Key reasons behind new guidance document. At the NAS Dissemination Meeting, Dr Mann further explained the rationale behind the new guidance. “As noted in the NAS report,” said Mann, “the medical evaluation requirement does not appear to provide any meaningful benefits to hearing-impaired adults for several reasons. First, the [NAS] Committee conducted a thorough review of the literature regarding medically treatable causes of hearing loss, as well as reviewing data from the VA and the DoD databases, and concluded that the serious causes of hearing loss requiring urgent attention are rare. And, when they do occur, they often present with symptoms such as ear drainage or pain that would prompt most individuals to seek medical attention. Secondly, although there are no reliable statistics in this area, it’s clear that the majority of consumers are currently signing the waiver statement in lieu of obtaining the medical evaluation…The statistics cited in the report were anywhere between a 60% to 95% waiver rate. Thirdly, the current labeling requirements ensure that the Red Flag symptoms indicating the need for a medical evaluation are already present in the [mandated] User Instructional Brochure of the hearing aid, and this is for the benefit of both the consumer and the dispenser. So given these reasons, and the potential financial and other barriers that the medical evaluation requirement may pose for millions of Amerian adults with untreated hearing loss, FDA has concluded that we agree with NAS Recommendation #3, and we will be pursuing modifications to the conditions for sale regulation regarding the medical evaluation through the usual rule-making procedures with news of these procedures in the Federal Register. However, as this can be a lengthy process, we are issuing the immediately in effect guidance today to indicate that we will no longer be enforcing the medical evaluation requirement while the rule-making process moves forward.”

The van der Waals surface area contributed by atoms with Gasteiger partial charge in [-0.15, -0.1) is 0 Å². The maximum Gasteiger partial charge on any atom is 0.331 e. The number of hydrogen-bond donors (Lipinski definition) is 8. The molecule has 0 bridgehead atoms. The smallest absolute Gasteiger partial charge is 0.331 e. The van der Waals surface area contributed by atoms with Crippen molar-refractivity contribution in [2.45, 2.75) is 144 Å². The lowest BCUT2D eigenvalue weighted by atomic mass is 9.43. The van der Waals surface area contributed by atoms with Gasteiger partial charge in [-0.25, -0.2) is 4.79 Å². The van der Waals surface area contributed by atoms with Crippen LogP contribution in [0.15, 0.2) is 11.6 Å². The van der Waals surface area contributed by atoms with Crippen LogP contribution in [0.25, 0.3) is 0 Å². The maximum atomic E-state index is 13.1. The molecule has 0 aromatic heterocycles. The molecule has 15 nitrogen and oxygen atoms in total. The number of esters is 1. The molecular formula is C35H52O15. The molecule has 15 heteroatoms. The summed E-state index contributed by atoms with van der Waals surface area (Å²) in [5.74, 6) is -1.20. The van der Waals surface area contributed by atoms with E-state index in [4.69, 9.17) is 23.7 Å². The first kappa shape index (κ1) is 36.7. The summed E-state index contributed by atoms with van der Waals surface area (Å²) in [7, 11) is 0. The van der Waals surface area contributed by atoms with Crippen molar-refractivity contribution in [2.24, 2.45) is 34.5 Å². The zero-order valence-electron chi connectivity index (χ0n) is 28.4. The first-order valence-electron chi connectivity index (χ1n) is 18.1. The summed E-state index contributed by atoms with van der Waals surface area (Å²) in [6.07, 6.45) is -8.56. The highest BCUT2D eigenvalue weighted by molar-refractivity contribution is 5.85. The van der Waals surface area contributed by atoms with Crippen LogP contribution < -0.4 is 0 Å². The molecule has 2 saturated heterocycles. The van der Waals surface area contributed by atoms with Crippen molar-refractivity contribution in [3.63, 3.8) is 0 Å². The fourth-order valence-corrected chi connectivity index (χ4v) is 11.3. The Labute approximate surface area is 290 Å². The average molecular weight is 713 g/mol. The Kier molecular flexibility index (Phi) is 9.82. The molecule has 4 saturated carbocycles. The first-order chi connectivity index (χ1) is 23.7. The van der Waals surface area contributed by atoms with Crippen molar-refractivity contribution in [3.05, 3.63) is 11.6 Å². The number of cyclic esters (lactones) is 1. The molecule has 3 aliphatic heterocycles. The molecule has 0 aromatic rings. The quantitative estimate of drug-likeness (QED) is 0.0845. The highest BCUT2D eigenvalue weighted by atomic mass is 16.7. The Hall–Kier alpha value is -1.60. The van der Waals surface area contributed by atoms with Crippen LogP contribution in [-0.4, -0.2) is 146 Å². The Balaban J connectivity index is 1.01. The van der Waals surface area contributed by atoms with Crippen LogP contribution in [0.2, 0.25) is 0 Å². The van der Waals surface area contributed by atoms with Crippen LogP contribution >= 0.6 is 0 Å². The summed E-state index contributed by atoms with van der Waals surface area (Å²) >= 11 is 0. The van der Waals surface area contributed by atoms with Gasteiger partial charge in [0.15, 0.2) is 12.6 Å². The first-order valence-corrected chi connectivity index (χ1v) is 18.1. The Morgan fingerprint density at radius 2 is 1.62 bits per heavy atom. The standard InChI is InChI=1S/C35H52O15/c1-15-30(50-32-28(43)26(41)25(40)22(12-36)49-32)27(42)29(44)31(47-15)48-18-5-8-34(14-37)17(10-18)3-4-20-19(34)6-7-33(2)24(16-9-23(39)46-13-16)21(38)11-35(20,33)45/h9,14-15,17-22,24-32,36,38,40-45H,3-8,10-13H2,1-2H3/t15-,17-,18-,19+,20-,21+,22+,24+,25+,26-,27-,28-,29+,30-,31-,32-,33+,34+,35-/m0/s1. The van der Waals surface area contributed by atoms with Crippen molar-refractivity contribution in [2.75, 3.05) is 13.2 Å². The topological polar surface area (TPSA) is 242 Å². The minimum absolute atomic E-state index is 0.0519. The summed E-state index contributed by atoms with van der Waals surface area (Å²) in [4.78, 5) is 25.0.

“We want to acknowledge that this step by FDA may be controversial and that some individuals and professional organizations may have concerns regarding the removal of this regulation,” concluded Mann. “However, we at FDA have carefully considered the totality of the available information, and have concluded that the benefits of easier and potentially less costly access to hearing aids outweigh any demonstrable benefits that are being achieved with the current conditions-for-sale regulation. However, as always, we welcome further input from all stakeholders on the guidance [issued today], and we will review and consider these comments as we move forward.”
OTC category proposals to come. The FDA also intends to consider and address PCAST and NAS recommendations regarding a regulatory framework for OTC hearing aids without the requirement for consultation with a credentialed dispenser. The agency is committed to seeking additional public input before proposing such an approach, said Mann.
There will continue to a niche for audiologists who can fit aids for special situations. However, I think they willl be like people who fit and make special shoes, braces, etc. The bulk of people should do fine with simple, inexpensive devices and sheer volume should encourage developers to improve on what’s out there now.
We only have ourselves and the manufacturers to blame here. There is no way that we will ever be able to compete with what is about to go down.
The profession will survive a little while longer, but the writing is on the wall. I’m curious how long it will take for most of us to realize it.
Eduardo, I just opened a new brick and mortar and have two more planned. Unless you have never been to an Apple Store or a Best Buy, you should be factoring the staff at these chains views old farts with only slightly more enthusiasm than being told to clean the restrooms. And the feeling is mutual. Seniors hate being treated as senile relics and thats the normal interaction I observe as Chad tries to explain to Myrtle how to text for the third time in these establishments. Think how much hand holding, instruction, support and care we give the average patient so they have success. I will service the hearing aids they buy at Apple and Best Buy for free. When the instruments fail I will loan them some Widex or Oticon for free. Then when their aids come back I will offer them 100% trade in value and many will turn in their Apples for real hearing aids fit by a top professional. Just wait and see.